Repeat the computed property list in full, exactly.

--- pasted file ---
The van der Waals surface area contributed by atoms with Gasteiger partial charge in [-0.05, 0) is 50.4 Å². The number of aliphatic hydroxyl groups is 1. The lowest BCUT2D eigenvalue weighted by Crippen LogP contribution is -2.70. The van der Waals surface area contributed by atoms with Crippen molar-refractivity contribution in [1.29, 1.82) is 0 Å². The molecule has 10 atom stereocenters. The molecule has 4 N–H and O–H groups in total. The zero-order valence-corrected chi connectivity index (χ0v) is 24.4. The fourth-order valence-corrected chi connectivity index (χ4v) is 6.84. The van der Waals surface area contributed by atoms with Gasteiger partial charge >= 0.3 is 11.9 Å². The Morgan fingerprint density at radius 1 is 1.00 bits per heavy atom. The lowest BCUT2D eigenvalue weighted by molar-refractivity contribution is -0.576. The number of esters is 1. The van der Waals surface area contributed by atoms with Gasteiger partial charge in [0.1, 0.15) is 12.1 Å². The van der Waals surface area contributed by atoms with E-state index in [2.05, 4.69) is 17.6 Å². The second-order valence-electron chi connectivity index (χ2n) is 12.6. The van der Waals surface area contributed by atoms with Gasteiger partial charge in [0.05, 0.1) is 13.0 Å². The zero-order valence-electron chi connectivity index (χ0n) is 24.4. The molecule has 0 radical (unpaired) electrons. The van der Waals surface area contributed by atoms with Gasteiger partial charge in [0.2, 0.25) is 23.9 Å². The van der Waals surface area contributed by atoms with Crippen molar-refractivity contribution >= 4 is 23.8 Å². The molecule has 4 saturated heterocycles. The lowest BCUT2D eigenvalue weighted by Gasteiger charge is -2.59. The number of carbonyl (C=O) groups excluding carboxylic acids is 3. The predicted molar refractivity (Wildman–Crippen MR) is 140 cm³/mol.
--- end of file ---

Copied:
The van der Waals surface area contributed by atoms with Gasteiger partial charge in [-0.05, 0) is 50.4 Å². The number of aliphatic hydroxyl groups is 1. The lowest BCUT2D eigenvalue weighted by Crippen LogP contribution is -2.70. The van der Waals surface area contributed by atoms with Crippen molar-refractivity contribution in [1.29, 1.82) is 0 Å². The molecule has 10 atom stereocenters. The molecule has 4 N–H and O–H groups in total. The zero-order valence-corrected chi connectivity index (χ0v) is 24.4. The fourth-order valence-corrected chi connectivity index (χ4v) is 6.84. The van der Waals surface area contributed by atoms with Gasteiger partial charge >= 0.3 is 11.9 Å². The Morgan fingerprint density at radius 1 is 1.00 bits per heavy atom. The lowest BCUT2D eigenvalue weighted by molar-refractivity contribution is -0.576. The number of esters is 1. The van der Waals surface area contributed by atoms with Gasteiger partial charge in [0.1, 0.15) is 12.1 Å². The van der Waals surface area contributed by atoms with E-state index in [2.05, 4.69) is 17.6 Å². The second-order valence-electron chi connectivity index (χ2n) is 12.6. The van der Waals surface area contributed by atoms with Gasteiger partial charge in [0.05, 0.1) is 13.0 Å². The zero-order valence-electron chi connectivity index (χ0n) is 24.4. The molecule has 0 radical (unpaired) electrons. The van der Waals surface area contributed by atoms with Gasteiger partial charge in [0.2, 0.25) is 23.9 Å². The van der Waals surface area contributed by atoms with Crippen molar-refractivity contribution >= 4 is 23.8 Å². The molecule has 4 saturated heterocycles. The lowest BCUT2D eigenvalue weighted by Gasteiger charge is -2.59. The number of carbonyl (C=O) groups excluding carboxylic acids is 3. The predicted molar refractivity (Wildman–Crippen MR) is 140 cm³/mol.